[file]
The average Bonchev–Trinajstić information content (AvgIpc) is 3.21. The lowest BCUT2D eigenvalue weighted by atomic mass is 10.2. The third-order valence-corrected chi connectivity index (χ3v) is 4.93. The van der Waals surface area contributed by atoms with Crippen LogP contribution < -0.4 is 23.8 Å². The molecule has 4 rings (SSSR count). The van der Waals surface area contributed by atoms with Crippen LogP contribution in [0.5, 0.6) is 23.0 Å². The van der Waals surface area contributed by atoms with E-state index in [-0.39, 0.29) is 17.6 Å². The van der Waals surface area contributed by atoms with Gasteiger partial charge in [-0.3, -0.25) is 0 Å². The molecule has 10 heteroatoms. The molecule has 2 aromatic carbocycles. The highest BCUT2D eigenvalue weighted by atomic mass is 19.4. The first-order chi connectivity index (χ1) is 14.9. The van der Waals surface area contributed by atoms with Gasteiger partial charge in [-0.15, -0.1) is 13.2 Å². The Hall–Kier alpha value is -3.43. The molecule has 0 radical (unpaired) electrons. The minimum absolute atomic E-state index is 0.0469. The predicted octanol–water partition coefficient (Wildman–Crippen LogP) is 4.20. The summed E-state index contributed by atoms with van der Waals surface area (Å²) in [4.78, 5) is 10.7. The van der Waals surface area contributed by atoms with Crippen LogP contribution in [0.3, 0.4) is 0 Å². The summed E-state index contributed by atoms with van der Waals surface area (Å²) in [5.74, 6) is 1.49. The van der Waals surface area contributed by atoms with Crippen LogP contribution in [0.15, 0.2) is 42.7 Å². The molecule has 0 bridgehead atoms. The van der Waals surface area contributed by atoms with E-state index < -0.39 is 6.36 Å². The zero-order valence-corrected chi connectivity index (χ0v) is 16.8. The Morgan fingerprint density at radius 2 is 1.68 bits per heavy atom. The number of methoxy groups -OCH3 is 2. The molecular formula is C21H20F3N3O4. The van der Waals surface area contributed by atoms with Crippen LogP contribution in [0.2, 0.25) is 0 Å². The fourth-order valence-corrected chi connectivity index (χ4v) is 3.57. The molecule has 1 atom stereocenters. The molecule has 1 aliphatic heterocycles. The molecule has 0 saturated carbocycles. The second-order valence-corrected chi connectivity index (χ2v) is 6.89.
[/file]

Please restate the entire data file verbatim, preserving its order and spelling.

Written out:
The average Bonchev–Trinajstić information content (AvgIpc) is 3.21. The lowest BCUT2D eigenvalue weighted by atomic mass is 10.2. The third-order valence-corrected chi connectivity index (χ3v) is 4.93. The van der Waals surface area contributed by atoms with Crippen LogP contribution < -0.4 is 23.8 Å². The molecule has 4 rings (SSSR count). The van der Waals surface area contributed by atoms with Crippen LogP contribution in [0.5, 0.6) is 23.0 Å². The van der Waals surface area contributed by atoms with E-state index in [-0.39, 0.29) is 17.6 Å². The van der Waals surface area contributed by atoms with Gasteiger partial charge in [-0.3, -0.25) is 0 Å². The molecule has 10 heteroatoms. The molecule has 2 aromatic carbocycles. The highest BCUT2D eigenvalue weighted by atomic mass is 19.4. The first-order chi connectivity index (χ1) is 14.9. The van der Waals surface area contributed by atoms with Gasteiger partial charge in [-0.15, -0.1) is 13.2 Å². The Hall–Kier alpha value is -3.43. The molecule has 0 radical (unpaired) electrons. The minimum absolute atomic E-state index is 0.0469. The predicted octanol–water partition coefficient (Wildman–Crippen LogP) is 4.20. The summed E-state index contributed by atoms with van der Waals surface area (Å²) in [4.78, 5) is 10.7. The van der Waals surface area contributed by atoms with Crippen LogP contribution in [0.3, 0.4) is 0 Å². The summed E-state index contributed by atoms with van der Waals surface area (Å²) in [5.74, 6) is 1.49. The van der Waals surface area contributed by atoms with Crippen LogP contribution in [0.15, 0.2) is 42.7 Å². The molecule has 0 bridgehead atoms. The van der Waals surface area contributed by atoms with E-state index < -0.39 is 6.36 Å². The zero-order valence-corrected chi connectivity index (χ0v) is 16.8. The Morgan fingerprint density at radius 2 is 1.68 bits per heavy atom. The number of methoxy groups -OCH3 is 2. The molecular formula is C21H20F3N3O4. The van der Waals surface area contributed by atoms with Crippen LogP contribution in [0.2, 0.25) is 0 Å². The fourth-order valence-corrected chi connectivity index (χ4v) is 3.57. The molecule has 1 atom stereocenters. The molecule has 1 aliphatic heterocycles. The molecule has 0 saturated carbocycles. The second-order valence-corrected chi connectivity index (χ2v) is 6.89.